Kingston Health Sciences Centre (KHSC) says 95 per cent of its more than 5,000 employees have provided either proof of vaccination or a valid exemption.
Yet 136 staff have been placed on administrative leave for refusing to comply with the hospital organization’s vaccine mandate.
KHSC gave all staff at its two hospitals a deadline of Wednesday to show proof of first vaccinations. The organization said the 136 staff who have so far failed to provide proof have been placed on an unpaid two-week administrative leave.
Following those two weeks, if proof is still not given, further disciplinary action, including termination, is on the table.
“People can choose not to be vaccinated, and it means that they may not be working at the right place,” said Elizabeth Bardon, vice president of mission and strategy for the hospital organization.
Bardon did not give a breakdown of how many clinical staff are included in that number. She also added that termination won’t necessarily be the first course of action once the two weeks are up.
“It doesn’t mean that that will have an answer in two weeks. It may take us a little longer to determine what the next steps are,” she said.
She added that KHSC’s vaccine mandate has actually pushed a small number of people previously on the fence to get their vaccines.
Bardon says the two-week period also gives those who haven’t shown proof a last chance to do so before more action is taken.
“It’s the last opportunity, essentially, for someone to say, well, I actually thought I submitted my information, but it’s gotten lost in the mail or I’m a casual employee, I haven’t worked in a year and I’m not planning to return,” she said.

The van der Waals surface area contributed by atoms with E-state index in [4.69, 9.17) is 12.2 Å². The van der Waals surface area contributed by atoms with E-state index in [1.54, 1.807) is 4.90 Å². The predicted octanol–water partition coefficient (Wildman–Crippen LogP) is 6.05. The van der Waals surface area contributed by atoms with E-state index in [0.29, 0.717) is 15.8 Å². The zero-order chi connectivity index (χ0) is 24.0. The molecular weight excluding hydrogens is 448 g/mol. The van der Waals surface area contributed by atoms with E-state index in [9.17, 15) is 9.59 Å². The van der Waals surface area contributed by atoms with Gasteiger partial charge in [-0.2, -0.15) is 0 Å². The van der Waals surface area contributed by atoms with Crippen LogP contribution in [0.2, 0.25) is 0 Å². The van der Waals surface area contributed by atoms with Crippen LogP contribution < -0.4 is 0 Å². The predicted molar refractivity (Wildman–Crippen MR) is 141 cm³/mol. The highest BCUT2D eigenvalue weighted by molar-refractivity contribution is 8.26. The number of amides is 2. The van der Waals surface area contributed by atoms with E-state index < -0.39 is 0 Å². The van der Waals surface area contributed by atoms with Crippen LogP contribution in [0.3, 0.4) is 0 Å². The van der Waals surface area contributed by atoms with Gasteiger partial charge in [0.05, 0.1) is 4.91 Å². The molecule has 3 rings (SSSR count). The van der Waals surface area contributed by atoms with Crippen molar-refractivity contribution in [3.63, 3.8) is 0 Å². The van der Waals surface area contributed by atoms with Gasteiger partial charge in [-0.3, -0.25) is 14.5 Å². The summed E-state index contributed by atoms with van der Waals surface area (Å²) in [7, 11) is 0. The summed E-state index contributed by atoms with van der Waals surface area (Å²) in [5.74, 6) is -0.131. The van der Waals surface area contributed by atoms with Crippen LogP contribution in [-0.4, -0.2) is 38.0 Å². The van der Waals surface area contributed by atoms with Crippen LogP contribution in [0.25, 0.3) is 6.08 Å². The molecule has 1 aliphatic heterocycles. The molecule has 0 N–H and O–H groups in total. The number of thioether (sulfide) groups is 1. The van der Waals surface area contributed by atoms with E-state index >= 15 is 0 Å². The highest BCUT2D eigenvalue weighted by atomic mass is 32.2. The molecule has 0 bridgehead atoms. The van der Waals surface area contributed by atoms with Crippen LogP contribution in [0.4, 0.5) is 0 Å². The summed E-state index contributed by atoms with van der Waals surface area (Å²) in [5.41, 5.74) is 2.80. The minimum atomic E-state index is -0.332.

Still, Bardon said the good news is that 95 per cent of their over 5,000 employees have shown proof of full vaccination. Less than 10 of the employees have shown proof of a valid medical exemption.
In the end, the hospital’s decision to place its staff on leave was in part prompted by a recent outbreak at Kingston General Hospital, in which some unvaccinated staff were involved. It’s not a situation they want to be in again.
“If we have an outbreak in the hospital, it’s risky for our patients. It’s risky for particularly for those who are very, very sick and immunocompromised and for others.”
On Wednesday, during the KFL&A board of health meeting, Dr. Hugh Guan, acting medical officer of health for the region, said that fully vaccinated people are still catching COVID-19 and ending up in intensive care units. Most of those people are either elderly or have previous medical conditions that make them more vulnerable to the disease.
Bardon says for this reason, KHSC will no longer be hiring any unvaccinated staff, which means that in order to work at one of their two hospitals, you have to be vaccinated.
Bardon said the hospital is still working out how it will run if they lose more than 130 staff, but a loss like this can be planned for. In outbreak situations, when unplanned staffing shortages occur, it’s harder to recoup, she says.
She said KHSC is always hiring, and that she believes there is a system in place to recover their numbers.
For those who continue to refuse to be vaccinated, the result could likely be that they lose their jobs at KHSC.
“There may be some people who are uncomfortable with that and feel that that’s not a good fit for them, and so ultimately, then it’s a choice.”
Providence Care says 97 per cent of its nearly 1,500 employees have complied with its mandatory vaccination policy.
Still, 46 staff members have no complied by Wednesday’s deadline to show first doses, and have been put on unpaid administrative leave for the time being. All unvaccinated staff were given the opportunity to get their first dose no later than Sept. 21, and their second dose by Oct. 22, Providence Care said.
This policy affects Providence Care Hospital, Providence Manor, Providence Transitional Care Centre and all of Providence Care’s community-based mental health and support services sites.View link »